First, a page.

Embrace the now! It is all we have. Yes, the first shall be last and the last shall be first, and blessed is the one who embraces the opportunity of the now.

I am the Son of a Terrorist

 

How can we raise compassionate children? In today’s TED Talk selection, Zak Ebrahim tells his story growing up. While you would probably not want to subject your children to Zak’s experiences, you might want to help them realize that, like Zak, they can choose life even when they grow up experiencing pain, hatred and bigotry.

Shame/Sorrow–What’s Their Impact?

Father Sebastian McDonald, C.P.
Father Sebastian McDonald, C.P.

Are shame and sorrow the same thing—or, can they be the same thing? For instance, someone can be ashamed for doing something. It may become known to others, or it may remain secret, known only to the person who did it, but resulting in the same admission: I am ashamed of myself.

In the one case, my shame is brought on by others’ awareness of what I’ve done. I fall under their disapproving attitude toward me. I have fallen short of their expectations of me. In the other case, my shame results from within myself. I realize I have departed from being the kind of person I like to think that I am. I have failed to live up to my own standards for myself. There’s an inner disapproval I experience.

Ray Rice, the NFL football player, running back for the Baltimore Ravens, seriously injured his wife, Janay Palmer, knocking her out. He was severely criticized by others, and also penalized for what he did. He surely was shamed into embarrassment about what he did, and may even have determined never to touch his wife again, without her permission. He was shamed, if not into being good, at least into not doing wrong things. He was publicly shamed.

It’s also possible that my shame is totally personal and private. For example, at a time of personal crisis, I may have promised God, in private, that I would do something to honor Him, if only He would come to my aid, such as attending daily mass during Lent. But, should my problem have been solved in my favor, I may proceed to forget about my promise to God, only later realizing my failure, and be ashamed of myself. I have disappointed myself, though no one else (other than God) knows about it.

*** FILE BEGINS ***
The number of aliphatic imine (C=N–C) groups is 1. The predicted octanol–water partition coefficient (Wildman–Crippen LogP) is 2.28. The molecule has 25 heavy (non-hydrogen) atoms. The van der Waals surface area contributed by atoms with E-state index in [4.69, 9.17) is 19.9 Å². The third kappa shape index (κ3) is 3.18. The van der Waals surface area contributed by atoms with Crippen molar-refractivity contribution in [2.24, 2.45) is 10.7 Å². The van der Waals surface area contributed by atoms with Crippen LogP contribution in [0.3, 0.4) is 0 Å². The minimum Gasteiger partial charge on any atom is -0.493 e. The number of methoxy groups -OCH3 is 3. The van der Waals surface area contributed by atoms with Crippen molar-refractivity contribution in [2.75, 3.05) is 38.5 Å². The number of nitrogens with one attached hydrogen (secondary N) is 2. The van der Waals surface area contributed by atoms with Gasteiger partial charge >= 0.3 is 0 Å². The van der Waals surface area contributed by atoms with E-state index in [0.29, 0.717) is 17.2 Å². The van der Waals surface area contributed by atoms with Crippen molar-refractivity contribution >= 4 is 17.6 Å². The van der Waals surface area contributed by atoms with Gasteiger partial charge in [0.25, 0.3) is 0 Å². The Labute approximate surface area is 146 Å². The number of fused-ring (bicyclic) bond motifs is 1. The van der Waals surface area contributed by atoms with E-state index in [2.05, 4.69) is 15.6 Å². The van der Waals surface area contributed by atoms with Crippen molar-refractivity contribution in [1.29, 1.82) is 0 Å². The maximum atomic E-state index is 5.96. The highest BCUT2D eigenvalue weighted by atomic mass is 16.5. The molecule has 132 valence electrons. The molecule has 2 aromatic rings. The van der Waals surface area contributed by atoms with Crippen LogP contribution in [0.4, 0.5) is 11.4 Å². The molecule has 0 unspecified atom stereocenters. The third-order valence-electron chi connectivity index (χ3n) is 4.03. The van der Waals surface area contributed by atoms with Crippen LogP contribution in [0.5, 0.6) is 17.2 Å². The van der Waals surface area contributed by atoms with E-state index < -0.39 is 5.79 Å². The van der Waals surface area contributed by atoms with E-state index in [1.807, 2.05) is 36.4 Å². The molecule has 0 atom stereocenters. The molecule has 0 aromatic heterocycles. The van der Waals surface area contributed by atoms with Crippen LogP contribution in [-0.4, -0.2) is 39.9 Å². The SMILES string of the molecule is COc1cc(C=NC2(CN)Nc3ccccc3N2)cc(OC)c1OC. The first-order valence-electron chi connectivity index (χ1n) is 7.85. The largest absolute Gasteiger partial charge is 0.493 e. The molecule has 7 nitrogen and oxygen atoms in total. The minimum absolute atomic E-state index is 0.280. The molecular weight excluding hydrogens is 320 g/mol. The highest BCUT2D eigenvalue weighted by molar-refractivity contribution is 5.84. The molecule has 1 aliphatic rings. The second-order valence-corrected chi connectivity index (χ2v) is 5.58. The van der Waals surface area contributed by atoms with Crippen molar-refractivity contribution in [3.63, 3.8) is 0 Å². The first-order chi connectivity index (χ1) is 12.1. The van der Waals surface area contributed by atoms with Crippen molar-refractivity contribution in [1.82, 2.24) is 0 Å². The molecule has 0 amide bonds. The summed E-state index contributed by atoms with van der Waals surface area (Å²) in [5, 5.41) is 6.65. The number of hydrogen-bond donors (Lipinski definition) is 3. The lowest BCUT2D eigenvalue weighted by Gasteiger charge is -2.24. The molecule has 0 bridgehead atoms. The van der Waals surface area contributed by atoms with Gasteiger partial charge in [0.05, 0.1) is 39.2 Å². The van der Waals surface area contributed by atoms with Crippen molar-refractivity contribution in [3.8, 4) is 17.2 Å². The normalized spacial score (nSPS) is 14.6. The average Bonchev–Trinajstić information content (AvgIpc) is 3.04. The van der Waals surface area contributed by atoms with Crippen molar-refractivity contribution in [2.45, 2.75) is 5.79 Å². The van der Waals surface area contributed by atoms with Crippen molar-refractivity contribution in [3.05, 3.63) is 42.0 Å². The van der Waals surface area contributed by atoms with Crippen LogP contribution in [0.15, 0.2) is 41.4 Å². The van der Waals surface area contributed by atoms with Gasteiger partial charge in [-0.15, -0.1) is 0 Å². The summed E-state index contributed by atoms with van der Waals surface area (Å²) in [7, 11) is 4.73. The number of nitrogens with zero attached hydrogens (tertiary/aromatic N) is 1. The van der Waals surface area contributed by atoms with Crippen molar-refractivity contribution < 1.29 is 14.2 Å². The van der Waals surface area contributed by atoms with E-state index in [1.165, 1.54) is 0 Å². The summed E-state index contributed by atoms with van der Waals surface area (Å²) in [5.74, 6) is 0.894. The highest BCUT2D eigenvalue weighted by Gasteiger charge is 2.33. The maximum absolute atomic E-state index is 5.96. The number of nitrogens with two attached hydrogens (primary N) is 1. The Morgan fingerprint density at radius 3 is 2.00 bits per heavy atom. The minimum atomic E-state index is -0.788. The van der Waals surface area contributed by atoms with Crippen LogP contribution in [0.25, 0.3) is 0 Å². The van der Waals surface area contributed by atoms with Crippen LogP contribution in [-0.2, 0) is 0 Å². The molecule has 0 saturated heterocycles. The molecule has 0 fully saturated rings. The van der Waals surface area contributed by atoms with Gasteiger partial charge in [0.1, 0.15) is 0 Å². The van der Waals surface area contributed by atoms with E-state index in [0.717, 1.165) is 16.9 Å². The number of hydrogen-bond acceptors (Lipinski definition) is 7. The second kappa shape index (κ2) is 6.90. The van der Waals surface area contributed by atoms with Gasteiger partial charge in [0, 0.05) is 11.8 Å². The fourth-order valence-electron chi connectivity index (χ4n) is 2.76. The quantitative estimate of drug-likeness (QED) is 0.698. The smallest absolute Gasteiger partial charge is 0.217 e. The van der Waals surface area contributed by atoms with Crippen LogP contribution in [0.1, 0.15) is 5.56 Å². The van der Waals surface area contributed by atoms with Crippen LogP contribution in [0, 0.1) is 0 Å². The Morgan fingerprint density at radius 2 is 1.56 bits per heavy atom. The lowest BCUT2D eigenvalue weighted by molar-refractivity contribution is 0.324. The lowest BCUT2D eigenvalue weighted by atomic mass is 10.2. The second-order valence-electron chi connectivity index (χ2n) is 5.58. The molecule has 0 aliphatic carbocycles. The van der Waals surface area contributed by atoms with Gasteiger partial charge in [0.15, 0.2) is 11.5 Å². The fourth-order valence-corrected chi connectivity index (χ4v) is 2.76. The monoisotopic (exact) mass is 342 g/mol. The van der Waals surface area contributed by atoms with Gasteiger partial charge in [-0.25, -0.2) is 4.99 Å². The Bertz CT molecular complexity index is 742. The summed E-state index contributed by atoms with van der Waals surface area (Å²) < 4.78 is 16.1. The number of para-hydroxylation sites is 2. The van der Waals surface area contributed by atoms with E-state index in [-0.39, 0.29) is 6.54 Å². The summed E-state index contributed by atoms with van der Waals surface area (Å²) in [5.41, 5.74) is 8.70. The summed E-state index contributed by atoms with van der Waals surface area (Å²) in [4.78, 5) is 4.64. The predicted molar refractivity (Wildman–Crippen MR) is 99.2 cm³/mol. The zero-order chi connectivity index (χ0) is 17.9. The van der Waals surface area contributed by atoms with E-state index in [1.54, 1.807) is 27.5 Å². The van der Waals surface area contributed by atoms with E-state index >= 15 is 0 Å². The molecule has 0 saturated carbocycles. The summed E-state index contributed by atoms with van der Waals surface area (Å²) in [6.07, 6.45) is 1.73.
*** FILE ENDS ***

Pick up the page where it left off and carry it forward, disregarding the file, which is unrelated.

In either kind of shame, I can be pressured to change myself, either because of outside criticism, or because of internal dissatisfaction with myself. The question is: is this a change for the better? Is the resolve never to do harm or evil again a move in the right direction?

Then, there’s sorrow. Sorrow operates differently than shame. Sorrow, admittedly, can be stimulated by the impact of my action, for instance, on another person, but it rises, not primarily because of the public disesteem or disapproval brought against me by others, but because of the injury or hurt or loss or grief that I have inflicted on some other party. Of course, I can also experience sorrow within myself, without any public dimension to it, because of the injury of disesteem or belittling or ridicule I’ve nurtured within myself against a friend or relative or neighbor—unbeknown to him or her—but painfully evident to me. And I consider this a loss I have inflicted on another, though only within the confines of my own private self.

Shame and sorrow: both uncomfortable, even painful, experiences. Both can impact my behavior for the future, effecting some kind of change within me. Does that make both of them good, then, because they (can) reduce or eliminate wrong, bad, or evil behavior on my part? Is something good when or because evil no longer accompanies it? Or is the elimination of evil only part of the process? Do I still have a way to go, in order to do or achieve something good?

If I am shamed into never doing the wrong thing again, have I thereby become a good person?   Or am I better described as a non-evil person, that is, as a person who never merits disapproval from others, not even from myself? If sorrow, in its turn, revolts at the hurt I have brought into another’s life, or even into my own private self, am I thereby on the way to becoming a better person because I move beyond what others think about me, or how I regard myself, and am moved to repair the harm inflicted because I am genuinely sorry?

But is it always either/or, shame or sorrow? Might it be both: shame and sorrow? The heroes of the ancient world (Achilles, Hercules, Aeneas), may have undergone shame and humiliation for their defeats. The heroes of the biblical/Christian era (our saints: Peter, Mary Magdalene, Ignatius Loyola) were overcome by sorrow for falling to do the good they might have done. The former were publicly shamed at encountering evil, while the latter sorrowed at falling short of the good to be gained. There is a difference. The sacrament of reconciliation is not for the shameful, but for the sorrowful.